Problem description:
Problem is often generalized to N queens – place N queens on an N × N
board so that no two attack each other (problem has no solution for N < 4). Any solution to the N queens problem will have a queen in each row and a queen in each column. I will use prolog to explain this problem, solutions can be specified as a permutation of the list of numbers 1 to N. The first element in the list is the row number of the queen in the first column, second element in the list is the row number of the queen in the second column and so on …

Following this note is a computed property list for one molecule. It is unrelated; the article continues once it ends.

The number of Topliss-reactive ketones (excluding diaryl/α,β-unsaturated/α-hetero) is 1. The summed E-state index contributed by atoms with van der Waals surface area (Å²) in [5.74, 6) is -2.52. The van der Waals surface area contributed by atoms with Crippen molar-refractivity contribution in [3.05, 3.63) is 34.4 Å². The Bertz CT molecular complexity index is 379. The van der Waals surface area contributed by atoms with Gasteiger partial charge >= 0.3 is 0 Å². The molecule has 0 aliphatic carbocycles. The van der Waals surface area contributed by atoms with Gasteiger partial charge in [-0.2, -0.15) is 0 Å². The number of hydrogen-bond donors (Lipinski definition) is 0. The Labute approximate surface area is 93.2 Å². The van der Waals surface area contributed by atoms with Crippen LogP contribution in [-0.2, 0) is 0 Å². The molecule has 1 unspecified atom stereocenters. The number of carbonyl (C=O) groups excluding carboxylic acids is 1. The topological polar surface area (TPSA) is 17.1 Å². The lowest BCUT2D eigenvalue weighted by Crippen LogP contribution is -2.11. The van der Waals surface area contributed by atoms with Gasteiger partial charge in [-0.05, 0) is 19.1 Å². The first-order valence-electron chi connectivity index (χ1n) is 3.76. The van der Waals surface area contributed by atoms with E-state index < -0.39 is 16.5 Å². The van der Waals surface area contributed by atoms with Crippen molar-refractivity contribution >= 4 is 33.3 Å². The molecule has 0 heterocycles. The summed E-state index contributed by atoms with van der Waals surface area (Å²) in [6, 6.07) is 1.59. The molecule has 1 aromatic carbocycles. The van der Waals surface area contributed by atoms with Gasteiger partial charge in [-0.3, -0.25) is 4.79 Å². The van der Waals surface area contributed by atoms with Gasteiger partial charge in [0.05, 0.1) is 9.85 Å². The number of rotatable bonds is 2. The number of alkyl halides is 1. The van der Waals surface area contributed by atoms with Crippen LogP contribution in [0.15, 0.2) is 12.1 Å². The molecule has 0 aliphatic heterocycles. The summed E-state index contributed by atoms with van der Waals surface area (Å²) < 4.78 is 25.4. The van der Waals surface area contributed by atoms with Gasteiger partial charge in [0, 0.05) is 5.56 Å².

Prolog code:


The function range
is to generate a list from 1 to N, for example, range(1, 5, Ns), the Ns will be [1,2,3,4,5]. That provides the list of rows we can place our queens. The function attack
considers only diagonals, because if one row has placed a queen, this row will be removed from our list, so the Qs only contains the row which the queens can be placed. Because we just place the queen in one column each time, so in the same column, we will never place two queens. So we only need to consider the diagonals. And for attack(X,N,[Y_]) : X
is Y + N. considers the positive diagonals, the attack(X,N,[Y_]) : X
is Y  N. considers the negative diagonals. 🙂